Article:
Thursday Snapshot: Scarecrow on the Shimanami Kaido

Grouchy looking scarecrow along the Shimanami Kaido. We saw many things while biking the Shimanami Kaido, and not the least among them was a series of scarecrows on the edge of a field. Some were a bit scary, like this one, while others were rather cute and friendly. All were unforgettable.

Ume Recipe Compilation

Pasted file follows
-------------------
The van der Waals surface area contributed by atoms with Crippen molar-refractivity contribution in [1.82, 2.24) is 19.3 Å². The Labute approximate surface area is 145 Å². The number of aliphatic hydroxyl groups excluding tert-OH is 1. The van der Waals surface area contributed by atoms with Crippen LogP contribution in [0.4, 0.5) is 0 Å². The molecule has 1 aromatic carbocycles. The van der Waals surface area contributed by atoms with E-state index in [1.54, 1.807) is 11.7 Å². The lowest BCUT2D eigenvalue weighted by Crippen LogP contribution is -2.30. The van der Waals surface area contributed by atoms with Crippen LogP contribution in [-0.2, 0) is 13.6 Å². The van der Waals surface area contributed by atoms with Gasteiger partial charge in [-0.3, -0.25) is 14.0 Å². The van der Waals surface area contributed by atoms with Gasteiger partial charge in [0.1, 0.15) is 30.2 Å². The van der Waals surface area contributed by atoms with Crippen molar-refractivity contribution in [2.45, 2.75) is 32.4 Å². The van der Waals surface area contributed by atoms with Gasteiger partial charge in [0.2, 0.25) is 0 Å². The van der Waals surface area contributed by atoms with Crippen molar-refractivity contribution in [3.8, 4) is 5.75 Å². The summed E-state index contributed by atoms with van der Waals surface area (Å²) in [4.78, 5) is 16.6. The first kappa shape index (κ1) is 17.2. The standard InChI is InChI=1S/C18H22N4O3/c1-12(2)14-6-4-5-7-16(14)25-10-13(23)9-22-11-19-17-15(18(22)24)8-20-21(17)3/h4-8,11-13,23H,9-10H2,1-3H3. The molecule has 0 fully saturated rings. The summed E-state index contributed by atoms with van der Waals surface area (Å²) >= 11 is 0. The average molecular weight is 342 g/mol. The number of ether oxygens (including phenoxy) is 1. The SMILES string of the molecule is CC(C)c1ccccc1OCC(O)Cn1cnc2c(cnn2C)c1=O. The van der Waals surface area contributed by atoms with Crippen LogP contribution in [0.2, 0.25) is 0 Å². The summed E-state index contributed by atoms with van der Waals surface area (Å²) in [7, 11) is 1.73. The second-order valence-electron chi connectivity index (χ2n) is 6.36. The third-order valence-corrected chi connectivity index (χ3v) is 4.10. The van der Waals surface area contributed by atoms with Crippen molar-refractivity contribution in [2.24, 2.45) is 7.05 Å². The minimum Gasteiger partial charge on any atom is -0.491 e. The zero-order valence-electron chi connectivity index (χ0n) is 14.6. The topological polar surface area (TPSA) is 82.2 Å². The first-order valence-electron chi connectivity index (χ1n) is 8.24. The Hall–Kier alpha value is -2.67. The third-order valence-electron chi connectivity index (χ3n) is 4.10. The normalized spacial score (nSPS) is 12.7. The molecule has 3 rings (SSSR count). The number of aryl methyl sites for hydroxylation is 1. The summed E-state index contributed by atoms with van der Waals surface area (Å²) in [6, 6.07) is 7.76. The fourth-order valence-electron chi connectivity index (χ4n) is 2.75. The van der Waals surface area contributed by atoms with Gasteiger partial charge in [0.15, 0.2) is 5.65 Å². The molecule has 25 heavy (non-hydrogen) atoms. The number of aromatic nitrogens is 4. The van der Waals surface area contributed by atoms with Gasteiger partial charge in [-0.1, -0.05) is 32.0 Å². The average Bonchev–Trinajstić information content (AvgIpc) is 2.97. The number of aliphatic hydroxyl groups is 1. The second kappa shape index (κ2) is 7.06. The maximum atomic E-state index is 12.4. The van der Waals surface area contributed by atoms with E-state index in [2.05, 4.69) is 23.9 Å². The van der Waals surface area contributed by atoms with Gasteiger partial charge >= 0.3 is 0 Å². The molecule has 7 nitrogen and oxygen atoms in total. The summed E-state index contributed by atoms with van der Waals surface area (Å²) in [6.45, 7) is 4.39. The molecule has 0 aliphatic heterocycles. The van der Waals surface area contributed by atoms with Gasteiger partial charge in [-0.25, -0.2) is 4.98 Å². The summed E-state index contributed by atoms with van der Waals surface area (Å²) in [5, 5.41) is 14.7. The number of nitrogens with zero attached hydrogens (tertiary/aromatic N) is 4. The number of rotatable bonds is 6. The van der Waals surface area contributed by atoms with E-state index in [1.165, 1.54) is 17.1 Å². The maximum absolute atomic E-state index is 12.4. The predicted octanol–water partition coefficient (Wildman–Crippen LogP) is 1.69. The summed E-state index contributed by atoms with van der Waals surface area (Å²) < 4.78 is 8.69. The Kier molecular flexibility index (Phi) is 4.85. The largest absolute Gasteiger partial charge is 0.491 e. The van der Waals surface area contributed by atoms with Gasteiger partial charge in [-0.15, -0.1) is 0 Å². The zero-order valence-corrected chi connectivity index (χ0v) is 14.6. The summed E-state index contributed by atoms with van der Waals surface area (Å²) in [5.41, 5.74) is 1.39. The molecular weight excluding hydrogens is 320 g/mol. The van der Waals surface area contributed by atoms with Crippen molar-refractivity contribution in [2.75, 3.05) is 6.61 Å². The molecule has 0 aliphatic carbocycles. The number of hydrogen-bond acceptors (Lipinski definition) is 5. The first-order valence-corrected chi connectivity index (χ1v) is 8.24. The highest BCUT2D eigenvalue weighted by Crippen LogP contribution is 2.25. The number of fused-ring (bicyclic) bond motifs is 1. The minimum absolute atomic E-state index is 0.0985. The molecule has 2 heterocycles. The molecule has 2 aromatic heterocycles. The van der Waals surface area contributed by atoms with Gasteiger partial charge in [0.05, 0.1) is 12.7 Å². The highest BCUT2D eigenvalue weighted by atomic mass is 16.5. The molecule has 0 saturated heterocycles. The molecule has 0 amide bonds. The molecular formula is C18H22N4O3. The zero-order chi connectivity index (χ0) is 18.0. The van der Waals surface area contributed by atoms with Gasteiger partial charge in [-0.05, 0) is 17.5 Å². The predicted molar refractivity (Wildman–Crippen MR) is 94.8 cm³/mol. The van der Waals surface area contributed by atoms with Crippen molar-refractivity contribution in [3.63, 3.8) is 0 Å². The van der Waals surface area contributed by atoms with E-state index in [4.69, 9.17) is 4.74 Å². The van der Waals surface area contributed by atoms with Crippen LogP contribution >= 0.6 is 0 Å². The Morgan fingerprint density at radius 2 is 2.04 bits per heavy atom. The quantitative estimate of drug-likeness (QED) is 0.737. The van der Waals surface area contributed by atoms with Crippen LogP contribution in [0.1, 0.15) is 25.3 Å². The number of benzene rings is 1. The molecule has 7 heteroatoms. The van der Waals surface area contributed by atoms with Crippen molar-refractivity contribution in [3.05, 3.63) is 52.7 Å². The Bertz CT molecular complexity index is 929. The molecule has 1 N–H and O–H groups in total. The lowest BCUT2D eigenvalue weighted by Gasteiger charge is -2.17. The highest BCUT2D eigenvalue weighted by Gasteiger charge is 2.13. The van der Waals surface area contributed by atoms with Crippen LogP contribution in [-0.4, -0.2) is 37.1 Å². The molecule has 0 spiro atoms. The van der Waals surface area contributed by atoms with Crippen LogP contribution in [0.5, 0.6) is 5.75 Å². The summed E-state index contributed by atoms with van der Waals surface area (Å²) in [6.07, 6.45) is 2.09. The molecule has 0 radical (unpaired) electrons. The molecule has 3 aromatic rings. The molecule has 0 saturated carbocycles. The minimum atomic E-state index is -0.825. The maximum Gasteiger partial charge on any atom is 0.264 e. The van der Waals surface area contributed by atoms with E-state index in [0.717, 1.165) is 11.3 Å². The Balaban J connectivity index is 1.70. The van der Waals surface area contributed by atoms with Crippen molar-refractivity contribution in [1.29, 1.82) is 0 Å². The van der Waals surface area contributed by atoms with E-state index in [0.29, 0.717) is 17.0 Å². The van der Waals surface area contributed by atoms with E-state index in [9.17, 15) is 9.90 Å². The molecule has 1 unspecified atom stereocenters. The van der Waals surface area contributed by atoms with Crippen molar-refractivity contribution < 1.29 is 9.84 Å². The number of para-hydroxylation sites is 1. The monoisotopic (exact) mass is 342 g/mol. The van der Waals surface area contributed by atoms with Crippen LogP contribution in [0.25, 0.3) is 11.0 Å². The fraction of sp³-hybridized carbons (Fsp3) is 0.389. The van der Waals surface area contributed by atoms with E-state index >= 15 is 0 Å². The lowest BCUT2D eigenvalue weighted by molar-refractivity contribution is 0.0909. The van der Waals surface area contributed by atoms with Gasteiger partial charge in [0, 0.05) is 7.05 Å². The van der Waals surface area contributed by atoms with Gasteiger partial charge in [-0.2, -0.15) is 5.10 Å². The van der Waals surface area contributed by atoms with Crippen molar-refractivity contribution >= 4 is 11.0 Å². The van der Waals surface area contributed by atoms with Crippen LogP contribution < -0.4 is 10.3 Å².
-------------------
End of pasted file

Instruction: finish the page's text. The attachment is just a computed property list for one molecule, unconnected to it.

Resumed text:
Ume soaking in preparation for hachimitsu-ing. Ume (Japanese plums) are beginning to roll in, so it seemed appropriate to offer up a set of recipes to make use of these little gems. I've had the best time making each of these recipes, along with a variety of jams from the umeshu and umehachimitsu fruits . They taste just as lovely if eaten slightly chilled and whole, too. I'll leave that up to you and your tastebuds. None of this is that difficult, but it does require a bit of time and attention. If you have the remotest interest, I would say to go ahead and try your hand. It will be delicious fun. Umeshu Possible the easiest recipe of all of these, and one that quickly inspired another whole series of shus. These alcoholic beverages are simple and delicious. (Yes, we have a cupboard full of these lovely fat jars steeping away. Yes, it is called the Shu Closet.) The hardest part, as a friend here once quipped, is waiting until its ready. Six months is the shortest recomm